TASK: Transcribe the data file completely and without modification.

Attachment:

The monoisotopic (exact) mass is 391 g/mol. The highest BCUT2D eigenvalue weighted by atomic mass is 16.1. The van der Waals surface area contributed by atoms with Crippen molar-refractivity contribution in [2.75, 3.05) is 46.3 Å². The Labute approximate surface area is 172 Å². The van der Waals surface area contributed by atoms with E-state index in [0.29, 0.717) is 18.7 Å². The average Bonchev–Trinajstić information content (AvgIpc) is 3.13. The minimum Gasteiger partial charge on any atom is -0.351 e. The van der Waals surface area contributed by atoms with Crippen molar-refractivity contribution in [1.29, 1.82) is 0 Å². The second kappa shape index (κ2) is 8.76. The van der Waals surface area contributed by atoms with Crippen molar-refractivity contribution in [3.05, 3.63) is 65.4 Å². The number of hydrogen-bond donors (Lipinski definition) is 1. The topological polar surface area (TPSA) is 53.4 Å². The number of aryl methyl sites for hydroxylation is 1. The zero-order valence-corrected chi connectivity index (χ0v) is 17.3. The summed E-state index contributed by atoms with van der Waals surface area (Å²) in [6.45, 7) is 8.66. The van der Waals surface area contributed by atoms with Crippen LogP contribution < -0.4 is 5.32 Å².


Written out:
The monoisotopic (exact) mass is 391 g/mol. The highest BCUT2D eigenvalue weighted by atomic mass is 16.1. The van der Waals surface area contributed by atoms with Crippen molar-refractivity contribution in [2.75, 3.05) is 46.3 Å². The Labute approximate surface area is 172 Å². The van der Waals surface area contributed by atoms with E-state index in [0.29, 0.717) is 18.7 Å². The average Bonchev–Trinajstić information content (AvgIpc) is 3.13. The minimum Gasteiger partial charge on any atom is -0.351 e. The van der Waals surface area contributed by atoms with Crippen molar-refractivity contribution in [1.29, 1.82) is 0 Å². The second kappa shape index (κ2) is 8.76. The van der Waals surface area contributed by atoms with Crippen molar-refractivity contribution in [3.05, 3.63) is 65.4 Å². The number of hydrogen-bond donors (Lipinski definition) is 1. The topological polar surface area (TPSA) is 53.4 Å². The number of aryl methyl sites for hydroxylation is 1. The zero-order valence-corrected chi connectivity index (χ0v) is 17.3. The summed E-state index contributed by atoms with van der Waals surface area (Å²) in [6.45, 7) is 8.66. The van der Waals surface area contributed by atoms with Crippen LogP contribution < -0.4 is 5.32 Å².